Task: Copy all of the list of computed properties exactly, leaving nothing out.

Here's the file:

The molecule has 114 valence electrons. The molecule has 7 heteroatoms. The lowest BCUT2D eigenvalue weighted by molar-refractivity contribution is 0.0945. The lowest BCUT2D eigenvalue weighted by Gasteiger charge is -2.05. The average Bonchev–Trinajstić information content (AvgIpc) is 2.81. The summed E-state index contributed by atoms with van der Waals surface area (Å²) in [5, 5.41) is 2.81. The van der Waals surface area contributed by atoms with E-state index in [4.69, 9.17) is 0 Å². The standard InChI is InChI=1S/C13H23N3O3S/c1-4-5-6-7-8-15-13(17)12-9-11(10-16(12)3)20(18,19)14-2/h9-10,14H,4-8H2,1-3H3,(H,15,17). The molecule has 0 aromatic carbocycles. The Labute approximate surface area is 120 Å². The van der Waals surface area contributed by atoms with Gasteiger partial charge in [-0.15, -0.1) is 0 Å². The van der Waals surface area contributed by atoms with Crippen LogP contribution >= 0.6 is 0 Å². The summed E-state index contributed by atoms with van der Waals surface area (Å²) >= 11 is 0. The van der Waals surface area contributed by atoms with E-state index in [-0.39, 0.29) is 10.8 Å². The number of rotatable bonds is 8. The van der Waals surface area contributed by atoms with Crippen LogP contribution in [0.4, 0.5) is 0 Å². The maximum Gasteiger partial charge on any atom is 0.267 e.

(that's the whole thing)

The molecule has 114 valence electrons. The molecule has 7 heteroatoms. The lowest BCUT2D eigenvalue weighted by molar-refractivity contribution is 0.0945. The lowest BCUT2D eigenvalue weighted by Gasteiger charge is -2.05. The average Bonchev–Trinajstić information content (AvgIpc) is 2.81. The summed E-state index contributed by atoms with van der Waals surface area (Å²) in [5, 5.41) is 2.81. The van der Waals surface area contributed by atoms with E-state index in [4.69, 9.17) is 0 Å². The standard InChI is InChI=1S/C13H23N3O3S/c1-4-5-6-7-8-15-13(17)12-9-11(10-16(12)3)20(18,19)14-2/h9-10,14H,4-8H2,1-3H3,(H,15,17). The molecule has 0 aromatic carbocycles. The Labute approximate surface area is 120 Å². The van der Waals surface area contributed by atoms with Gasteiger partial charge in [-0.15, -0.1) is 0 Å². The van der Waals surface area contributed by atoms with Crippen LogP contribution >= 0.6 is 0 Å². The summed E-state index contributed by atoms with van der Waals surface area (Å²) >= 11 is 0. The van der Waals surface area contributed by atoms with E-state index in [-0.39, 0.29) is 10.8 Å². The number of rotatable bonds is 8. The van der Waals surface area contributed by atoms with Crippen LogP contribution in [0.4, 0.5) is 0 Å². The maximum Gasteiger partial charge on any atom is 0.267 e.